In 1971, Starbucks (SBUX) had only one store, in Seattle's Pike Place Market. In the 42 years following, they grew to well over 17,000 stores, selling millions of coffees each day. In today's article, I will be looking at SBUX's growth over the recent years, as well as its current valuation. For this, I will use the annual reports, found here, and historical p/e ratios found here.
Let's start by taking a look at SBUX's sales. Over the past 10 years (2003-2012), the total number of stores went from 7,225 to 17,651, increasing by over 9% a year. As the next graph shows, this has done wonders for the amount of sales.
Average annual growth in sales was at an amazing 12.5%, going from just 4 billion dollars in 2003 to over $13 billion in 2012. At the same time, Starbucks was also able to increase its profit margin, which has increased the amount of cash flowing into the company.
In 2003, the profit margin was at only 6.6%, but by 2012, this had grown to 12.4%. With sales and margins improving, the net income for SBUX has gone up like a rocket, growing close to 18% a year on average.
Over the years, SBUX has made billions of dollars and since 2010, it's been paying out part of it as a dividend to shareholders. At its current price, SBUX pays a 1.5% dividend. While this is not very high, there is a good chance it will be increased in the future, as SBUX earnings continue to grow.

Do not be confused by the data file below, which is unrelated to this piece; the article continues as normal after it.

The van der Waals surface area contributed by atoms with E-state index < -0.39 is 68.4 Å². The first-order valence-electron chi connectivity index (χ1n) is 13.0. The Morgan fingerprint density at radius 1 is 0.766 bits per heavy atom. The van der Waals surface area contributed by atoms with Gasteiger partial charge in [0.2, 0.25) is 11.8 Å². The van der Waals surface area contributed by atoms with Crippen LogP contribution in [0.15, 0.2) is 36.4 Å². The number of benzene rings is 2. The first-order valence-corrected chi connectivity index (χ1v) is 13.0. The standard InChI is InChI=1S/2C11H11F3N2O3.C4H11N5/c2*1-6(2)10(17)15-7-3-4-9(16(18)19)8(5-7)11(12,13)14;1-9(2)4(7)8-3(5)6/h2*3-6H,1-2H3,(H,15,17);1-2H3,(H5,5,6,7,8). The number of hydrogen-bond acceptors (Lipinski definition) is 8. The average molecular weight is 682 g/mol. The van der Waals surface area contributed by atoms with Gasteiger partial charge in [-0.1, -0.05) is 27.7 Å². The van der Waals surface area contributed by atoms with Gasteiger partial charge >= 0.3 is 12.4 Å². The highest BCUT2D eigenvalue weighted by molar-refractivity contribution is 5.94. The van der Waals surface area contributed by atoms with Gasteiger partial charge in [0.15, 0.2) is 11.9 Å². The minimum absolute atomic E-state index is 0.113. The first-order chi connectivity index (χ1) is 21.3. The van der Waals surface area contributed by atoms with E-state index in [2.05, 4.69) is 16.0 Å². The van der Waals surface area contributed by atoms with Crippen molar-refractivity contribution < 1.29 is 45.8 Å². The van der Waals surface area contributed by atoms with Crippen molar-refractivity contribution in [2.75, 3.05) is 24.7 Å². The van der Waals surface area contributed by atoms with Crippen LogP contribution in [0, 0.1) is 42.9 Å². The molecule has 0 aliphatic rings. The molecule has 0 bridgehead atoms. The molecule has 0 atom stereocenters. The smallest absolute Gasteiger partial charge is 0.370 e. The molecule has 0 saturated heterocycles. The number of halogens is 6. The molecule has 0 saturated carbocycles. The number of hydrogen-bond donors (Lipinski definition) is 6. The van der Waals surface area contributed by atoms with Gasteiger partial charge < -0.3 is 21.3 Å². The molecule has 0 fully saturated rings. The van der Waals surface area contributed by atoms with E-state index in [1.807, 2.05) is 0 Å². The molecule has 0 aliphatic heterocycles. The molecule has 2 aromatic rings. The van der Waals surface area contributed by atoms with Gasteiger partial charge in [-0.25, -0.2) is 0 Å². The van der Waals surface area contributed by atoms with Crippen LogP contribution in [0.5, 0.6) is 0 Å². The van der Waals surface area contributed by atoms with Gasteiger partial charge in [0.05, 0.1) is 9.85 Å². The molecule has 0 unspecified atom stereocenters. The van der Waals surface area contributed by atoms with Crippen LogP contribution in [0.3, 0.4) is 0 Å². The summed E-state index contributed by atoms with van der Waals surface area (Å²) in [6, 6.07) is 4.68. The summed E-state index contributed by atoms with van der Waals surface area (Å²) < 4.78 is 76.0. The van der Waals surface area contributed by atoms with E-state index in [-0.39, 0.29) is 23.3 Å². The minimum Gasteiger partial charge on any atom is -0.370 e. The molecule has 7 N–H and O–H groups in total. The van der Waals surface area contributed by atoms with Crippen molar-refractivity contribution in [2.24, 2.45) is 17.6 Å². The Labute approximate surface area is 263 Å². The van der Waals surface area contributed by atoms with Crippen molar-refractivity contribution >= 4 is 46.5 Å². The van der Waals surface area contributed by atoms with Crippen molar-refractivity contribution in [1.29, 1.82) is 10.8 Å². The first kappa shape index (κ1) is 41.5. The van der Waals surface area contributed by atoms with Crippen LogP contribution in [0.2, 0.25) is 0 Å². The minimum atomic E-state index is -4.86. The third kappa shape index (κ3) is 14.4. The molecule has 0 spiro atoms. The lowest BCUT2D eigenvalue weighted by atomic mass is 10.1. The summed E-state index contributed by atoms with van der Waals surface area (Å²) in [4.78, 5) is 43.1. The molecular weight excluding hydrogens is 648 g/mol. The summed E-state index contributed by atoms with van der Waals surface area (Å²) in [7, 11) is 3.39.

Even if Starbucks' profits were to decline, it'd still be able to continue its dividend payments, thanks to the $1.2 billion in cash and cash equivalents it's managed to save up in recent years.
SBUX's short-term financial health looks really good, with current assets just under twice the size of current liabilities. The current ratio has been climbing ever since it hit a low in 2007.
Now, even a great company like Starbucks can be a terrible investment if bought at too high a price. At a p/e ratio of 30.7, SBUX is priced for growth. Even though a price of over 30 times earnings is high, it's still below the 10-year average p/e of 37.3. The five-year average is at 30.2.
Even though I usually invest in higher yielding stocks, SBUX seems like a great investment, having increased its profit margin and EPS dramatically over the past 10 years. The solid financial health and the low payout ratio make dividend increases a very realistic possibility over the next few years. At $57.40, SBUX is trading well below its 52-week high of $62.00. I will consider adding some shares in SBUX to my dividend growth portfolio in the near future.
Feel free to tell me your thoughts on SBUX in the comment section below!